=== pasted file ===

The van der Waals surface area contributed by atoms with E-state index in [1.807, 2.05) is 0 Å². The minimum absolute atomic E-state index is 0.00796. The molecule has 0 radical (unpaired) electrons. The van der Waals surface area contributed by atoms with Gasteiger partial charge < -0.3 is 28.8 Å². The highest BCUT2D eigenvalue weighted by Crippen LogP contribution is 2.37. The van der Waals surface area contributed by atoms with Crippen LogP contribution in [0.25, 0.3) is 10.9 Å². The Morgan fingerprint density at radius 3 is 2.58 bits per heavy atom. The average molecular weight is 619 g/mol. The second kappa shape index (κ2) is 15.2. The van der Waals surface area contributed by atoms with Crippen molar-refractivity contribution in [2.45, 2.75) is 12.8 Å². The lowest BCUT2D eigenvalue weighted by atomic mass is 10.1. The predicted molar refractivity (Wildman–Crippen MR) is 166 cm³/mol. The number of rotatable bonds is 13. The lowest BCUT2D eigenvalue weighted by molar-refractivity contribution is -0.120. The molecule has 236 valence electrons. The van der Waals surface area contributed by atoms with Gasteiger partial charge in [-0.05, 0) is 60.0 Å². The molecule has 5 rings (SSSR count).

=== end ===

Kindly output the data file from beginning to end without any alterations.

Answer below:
The van der Waals surface area contributed by atoms with E-state index in [1.807, 2.05) is 0 Å². The minimum absolute atomic E-state index is 0.00796. The molecule has 0 radical (unpaired) electrons. The van der Waals surface area contributed by atoms with Gasteiger partial charge < -0.3 is 28.8 Å². The highest BCUT2D eigenvalue weighted by Crippen LogP contribution is 2.37. The van der Waals surface area contributed by atoms with Crippen LogP contribution in [0.25, 0.3) is 10.9 Å². The Morgan fingerprint density at radius 3 is 2.58 bits per heavy atom. The average molecular weight is 619 g/mol. The second kappa shape index (κ2) is 15.2. The van der Waals surface area contributed by atoms with Crippen molar-refractivity contribution in [2.45, 2.75) is 12.8 Å². The lowest BCUT2D eigenvalue weighted by atomic mass is 10.1. The predicted molar refractivity (Wildman–Crippen MR) is 166 cm³/mol. The number of rotatable bonds is 13. The lowest BCUT2D eigenvalue weighted by molar-refractivity contribution is -0.120. The molecule has 236 valence electrons. The van der Waals surface area contributed by atoms with Gasteiger partial charge in [-0.05, 0) is 60.0 Å². The molecule has 5 rings (SSSR count).